This page refects viewpoints on the political, economic, cultural, technological, and environmental issues that shape the future of the petroleum industry. Offshore
Magazine invites you to share your thoughts. Email your Beyond the Horizon manuscript to David Paganie at email@example.com.
BEYOND THE HORIZON
In 2013, the UK marked the 25th anniversary of Piper Alpha and
the tragic loss of 167 offshore workers. Following the public enquiry
chaired by Lord Cullen, a broad range of commitments were agreed
on by the offshore industry to raise overall safety standards. However, more recent (and equally well documented) serious safety events
have served to question just how much real progress has been made
in truly tackling human error and the other principal causes related
to these types of events. What has become evident is that offshore
companies that fail to effectively manage human error are increasingly having a tough time predicting upcoming operating expenses.
Traditional and previously accepted operating risk assumptions are
being challenged (or even derailed), precisely at a time when regulators are increasingly demanding more assurance.
Incurring a serious safety event is never good news. It hits corpo-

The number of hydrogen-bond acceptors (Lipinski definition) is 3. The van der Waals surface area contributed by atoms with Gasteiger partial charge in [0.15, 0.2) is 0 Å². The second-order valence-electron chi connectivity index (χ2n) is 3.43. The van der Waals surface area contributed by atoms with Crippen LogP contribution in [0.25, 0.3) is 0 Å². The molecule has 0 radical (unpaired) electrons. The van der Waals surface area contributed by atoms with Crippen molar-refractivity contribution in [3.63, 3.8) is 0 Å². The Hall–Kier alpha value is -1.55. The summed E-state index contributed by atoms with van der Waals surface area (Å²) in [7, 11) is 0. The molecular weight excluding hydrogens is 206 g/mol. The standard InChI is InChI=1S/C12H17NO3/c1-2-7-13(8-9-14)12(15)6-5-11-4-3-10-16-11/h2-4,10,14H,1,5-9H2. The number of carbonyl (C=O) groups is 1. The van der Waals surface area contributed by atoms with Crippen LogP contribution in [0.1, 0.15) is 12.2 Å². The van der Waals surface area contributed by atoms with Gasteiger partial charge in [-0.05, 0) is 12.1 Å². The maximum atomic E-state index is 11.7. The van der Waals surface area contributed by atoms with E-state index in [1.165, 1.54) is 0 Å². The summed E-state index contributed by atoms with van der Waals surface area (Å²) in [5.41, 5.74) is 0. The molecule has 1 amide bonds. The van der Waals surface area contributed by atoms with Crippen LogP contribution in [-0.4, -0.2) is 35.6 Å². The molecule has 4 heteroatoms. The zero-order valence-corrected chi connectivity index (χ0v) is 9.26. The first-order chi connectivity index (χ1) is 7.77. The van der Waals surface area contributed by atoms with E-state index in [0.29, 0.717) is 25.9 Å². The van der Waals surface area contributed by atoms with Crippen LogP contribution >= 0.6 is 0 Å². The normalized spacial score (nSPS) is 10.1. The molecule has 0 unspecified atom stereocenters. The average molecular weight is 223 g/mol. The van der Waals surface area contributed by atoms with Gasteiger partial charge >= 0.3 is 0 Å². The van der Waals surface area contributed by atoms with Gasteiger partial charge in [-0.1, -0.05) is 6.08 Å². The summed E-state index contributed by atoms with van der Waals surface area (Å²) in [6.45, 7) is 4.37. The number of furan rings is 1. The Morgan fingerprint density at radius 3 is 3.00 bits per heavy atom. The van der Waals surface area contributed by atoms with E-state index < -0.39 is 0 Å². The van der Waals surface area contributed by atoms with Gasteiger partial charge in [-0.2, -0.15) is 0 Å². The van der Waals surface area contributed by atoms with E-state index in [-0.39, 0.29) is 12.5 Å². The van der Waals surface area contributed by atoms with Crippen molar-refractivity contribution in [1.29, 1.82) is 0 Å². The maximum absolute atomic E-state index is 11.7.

rate scorecards and for offshore contractors in particular, can result
in embarrassed looks in front of highly valued and much sought
after customers. Fortunately, for most offshore companies, serious
safety events are a relatively rare occurrence. But it is precisely this
infrequency that lulls organizations into a false sense of security
and why their corrective actions (to address the problem) often fall
short of something that resembles a permanent “fx.”
The reason? Well if such events only happen on a rare occasion,
then surely corrective actions must be targeting the isolated behav-
iors of just a few rogue individuals. The assumption being that when
people execute work, deviations from policies or procedures must
also be a very rare thing. This line of reasoning – while palatable to
senior leadership demanding assurance that a repeat event is not
imminent – may not necessarily refect how work is truly executed.
The harsh reality might just be that while incurring serious conse-
quences may be rare, unauthorized deviations from policy and pro-
cedures are not. In fact, employees taking short cuts and risks might
be far more commonplace than companies would like to think.
To make matters worse, offshore companies may unknowingly be
fostering cultures that support a culture of “casual compliance.” How
so? Because if there is only about a 5% chance of anything going seriously wrong when a risk or short cut is taken, (i.e. human error),
then conversely, there must be a 95% chance of getting it right. In
other words, if risky behaviors result in saved time and money, then
individuals are actually more likely to receive positive reinforcement
and recognition for their efforts. The result? Individuals and teams
will almost certainly repeat the same behaviors next time around.
So in other words, human error is not really an error at all. In most
cases it is a deliberate and premeditated choice where individuals and